Tuesday night. I was in the final half hour of a tough eight and a half hour shift at work, and needless to say, wasn’t in the happiest of moods. Tired, hungry and just wanting to go home, which probably explained why I looked a bit miserable if you’d seen me. Then a guy from one of the other departments who I’d never seen before, let alone spoken to, called out to me as he passed my department.
Confused, I called back. “Why?” What business of his was it whether I was smiling or not?
“Just smile,” came the reply. So I did. I smiled because he told me to. I smiled because this man, who didn’t need to care about me or my mood, did care. And by telling me to smile, he cheered me up.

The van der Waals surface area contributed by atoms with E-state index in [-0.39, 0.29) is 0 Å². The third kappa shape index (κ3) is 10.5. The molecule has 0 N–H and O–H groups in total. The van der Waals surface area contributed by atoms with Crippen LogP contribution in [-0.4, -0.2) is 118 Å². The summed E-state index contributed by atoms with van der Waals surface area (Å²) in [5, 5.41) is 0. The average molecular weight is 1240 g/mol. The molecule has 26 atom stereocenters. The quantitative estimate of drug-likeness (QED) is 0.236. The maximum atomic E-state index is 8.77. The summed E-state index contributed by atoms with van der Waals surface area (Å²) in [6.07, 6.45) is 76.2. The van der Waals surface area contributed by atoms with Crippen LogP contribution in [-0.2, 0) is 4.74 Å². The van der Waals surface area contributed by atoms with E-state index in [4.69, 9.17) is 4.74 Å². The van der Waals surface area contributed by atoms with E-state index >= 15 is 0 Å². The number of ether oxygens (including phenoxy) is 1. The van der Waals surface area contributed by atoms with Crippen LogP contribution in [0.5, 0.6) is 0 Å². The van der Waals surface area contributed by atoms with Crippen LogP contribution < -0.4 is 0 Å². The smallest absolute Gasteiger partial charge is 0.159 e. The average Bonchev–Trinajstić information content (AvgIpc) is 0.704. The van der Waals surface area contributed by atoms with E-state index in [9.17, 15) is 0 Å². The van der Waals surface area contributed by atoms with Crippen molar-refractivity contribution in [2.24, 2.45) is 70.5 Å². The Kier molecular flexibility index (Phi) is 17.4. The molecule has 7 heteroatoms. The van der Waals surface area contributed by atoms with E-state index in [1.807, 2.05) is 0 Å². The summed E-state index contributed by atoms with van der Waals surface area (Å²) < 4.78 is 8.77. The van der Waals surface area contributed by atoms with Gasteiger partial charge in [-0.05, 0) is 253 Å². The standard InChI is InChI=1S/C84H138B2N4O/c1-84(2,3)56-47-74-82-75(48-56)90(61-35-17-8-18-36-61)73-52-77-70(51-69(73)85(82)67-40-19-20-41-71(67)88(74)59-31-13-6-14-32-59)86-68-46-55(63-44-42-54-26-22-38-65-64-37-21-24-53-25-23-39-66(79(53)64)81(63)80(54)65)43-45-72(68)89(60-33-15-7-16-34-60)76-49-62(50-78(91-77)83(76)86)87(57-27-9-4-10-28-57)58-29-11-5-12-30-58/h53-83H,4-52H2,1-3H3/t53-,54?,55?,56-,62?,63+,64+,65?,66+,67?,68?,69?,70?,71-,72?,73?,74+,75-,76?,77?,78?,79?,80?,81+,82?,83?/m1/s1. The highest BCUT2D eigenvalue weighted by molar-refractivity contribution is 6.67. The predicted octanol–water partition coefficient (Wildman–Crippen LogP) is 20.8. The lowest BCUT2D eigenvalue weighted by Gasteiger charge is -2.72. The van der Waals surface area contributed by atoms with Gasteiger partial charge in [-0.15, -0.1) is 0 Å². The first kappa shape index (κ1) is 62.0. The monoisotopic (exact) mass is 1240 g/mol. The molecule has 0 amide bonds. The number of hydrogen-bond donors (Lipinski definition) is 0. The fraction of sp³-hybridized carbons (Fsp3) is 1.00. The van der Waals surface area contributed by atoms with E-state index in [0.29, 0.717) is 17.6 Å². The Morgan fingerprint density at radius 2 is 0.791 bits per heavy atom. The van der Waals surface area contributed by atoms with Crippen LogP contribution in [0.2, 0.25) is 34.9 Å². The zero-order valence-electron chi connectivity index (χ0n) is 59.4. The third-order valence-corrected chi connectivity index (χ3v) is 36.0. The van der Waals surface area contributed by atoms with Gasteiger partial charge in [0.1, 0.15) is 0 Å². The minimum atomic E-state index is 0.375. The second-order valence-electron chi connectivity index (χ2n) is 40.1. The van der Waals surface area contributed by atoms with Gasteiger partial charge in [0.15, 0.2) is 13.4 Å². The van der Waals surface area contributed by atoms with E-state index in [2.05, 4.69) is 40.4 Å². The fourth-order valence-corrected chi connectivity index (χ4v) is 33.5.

That incident got me thinking about what happened the day before. I was waiting for my train home when a woman asked me the time. I told her and we got talking, two complete strangers on a platform. She told me, among other things, that I had a nice smile.
In a world where it’s so easy to be depressed, a smile is often all it takes to cheer someone up. As it happened, I didn’t even know I was smiling while I was talking to the woman at the station; I had a 25 minute wait for my train and was hungry and tired. Yet somehow, I must have found it in me to smile, else she wouldn’t have commented on it.
There’s a lot to be said for a smile. Smile at your friends, smile at your family. Smile at a complete stranger in the street for no good reason. It makes you feel happier, and it’ll rub off on them, too. If we can’t make the world a better place, we can at least make it slightly more happier.